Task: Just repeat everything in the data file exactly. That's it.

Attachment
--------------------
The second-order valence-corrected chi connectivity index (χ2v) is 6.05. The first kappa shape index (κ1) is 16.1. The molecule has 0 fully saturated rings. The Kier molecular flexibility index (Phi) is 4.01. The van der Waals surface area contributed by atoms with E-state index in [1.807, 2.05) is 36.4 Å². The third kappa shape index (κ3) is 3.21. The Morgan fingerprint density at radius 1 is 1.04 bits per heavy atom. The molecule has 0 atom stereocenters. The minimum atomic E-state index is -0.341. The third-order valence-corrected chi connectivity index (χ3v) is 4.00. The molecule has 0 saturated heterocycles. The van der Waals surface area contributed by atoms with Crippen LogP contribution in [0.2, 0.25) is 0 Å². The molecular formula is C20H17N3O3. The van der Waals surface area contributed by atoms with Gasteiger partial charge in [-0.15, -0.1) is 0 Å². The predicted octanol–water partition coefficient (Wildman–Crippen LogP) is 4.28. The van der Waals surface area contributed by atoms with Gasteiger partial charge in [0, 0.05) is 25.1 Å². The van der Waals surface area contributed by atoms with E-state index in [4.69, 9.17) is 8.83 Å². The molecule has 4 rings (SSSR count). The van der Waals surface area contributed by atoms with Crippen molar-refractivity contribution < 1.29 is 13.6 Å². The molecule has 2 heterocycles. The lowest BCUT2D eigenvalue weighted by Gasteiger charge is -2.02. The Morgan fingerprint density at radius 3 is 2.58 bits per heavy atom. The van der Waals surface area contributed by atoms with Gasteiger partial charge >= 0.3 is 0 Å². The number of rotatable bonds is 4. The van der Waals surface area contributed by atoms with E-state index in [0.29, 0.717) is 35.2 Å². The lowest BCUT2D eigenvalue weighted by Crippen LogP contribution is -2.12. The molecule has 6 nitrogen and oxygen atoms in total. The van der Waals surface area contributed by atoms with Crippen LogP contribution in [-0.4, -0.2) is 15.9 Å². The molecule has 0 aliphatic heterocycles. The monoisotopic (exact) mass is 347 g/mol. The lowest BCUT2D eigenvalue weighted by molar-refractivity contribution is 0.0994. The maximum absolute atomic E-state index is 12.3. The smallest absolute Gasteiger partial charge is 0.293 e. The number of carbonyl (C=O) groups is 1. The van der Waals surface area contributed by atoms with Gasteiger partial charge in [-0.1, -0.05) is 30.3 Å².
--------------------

The second-order valence-corrected chi connectivity index (χ2v) is 6.05. The first kappa shape index (κ1) is 16.1. The molecule has 0 fully saturated rings. The Kier molecular flexibility index (Phi) is 4.01. The van der Waals surface area contributed by atoms with E-state index in [1.807, 2.05) is 36.4 Å². The third kappa shape index (κ3) is 3.21. The Morgan fingerprint density at radius 1 is 1.04 bits per heavy atom. The molecule has 0 atom stereocenters. The minimum atomic E-state index is -0.341. The third-order valence-corrected chi connectivity index (χ3v) is 4.00. The molecule has 0 saturated heterocycles. The van der Waals surface area contributed by atoms with Crippen LogP contribution in [0.2, 0.25) is 0 Å². The molecular formula is C20H17N3O3. The van der Waals surface area contributed by atoms with Gasteiger partial charge in [-0.15, -0.1) is 0 Å². The predicted octanol–water partition coefficient (Wildman–Crippen LogP) is 4.28. The van der Waals surface area contributed by atoms with Gasteiger partial charge in [0, 0.05) is 25.1 Å². The van der Waals surface area contributed by atoms with E-state index in [4.69, 9.17) is 8.83 Å². The molecule has 4 rings (SSSR count). The van der Waals surface area contributed by atoms with Crippen molar-refractivity contribution < 1.29 is 13.6 Å². The molecule has 2 heterocycles. The lowest BCUT2D eigenvalue weighted by Gasteiger charge is -2.02. The Morgan fingerprint density at radius 3 is 2.58 bits per heavy atom. The van der Waals surface area contributed by atoms with Gasteiger partial charge >= 0.3 is 0 Å². The number of rotatable bonds is 4. The van der Waals surface area contributed by atoms with E-state index in [0.29, 0.717) is 35.2 Å². The lowest BCUT2D eigenvalue weighted by Crippen LogP contribution is -2.12. The molecule has 6 nitrogen and oxygen atoms in total. The van der Waals surface area contributed by atoms with Crippen LogP contribution in [-0.4, -0.2) is 15.9 Å². The molecule has 0 aliphatic heterocycles. The monoisotopic (exact) mass is 347 g/mol. The lowest BCUT2D eigenvalue weighted by molar-refractivity contribution is 0.0994. The maximum absolute atomic E-state index is 12.3. The smallest absolute Gasteiger partial charge is 0.293 e. The number of carbonyl (C=O) groups is 1. The van der Waals surface area contributed by atoms with Gasteiger partial charge in [-0.1, -0.05) is 30.3 Å².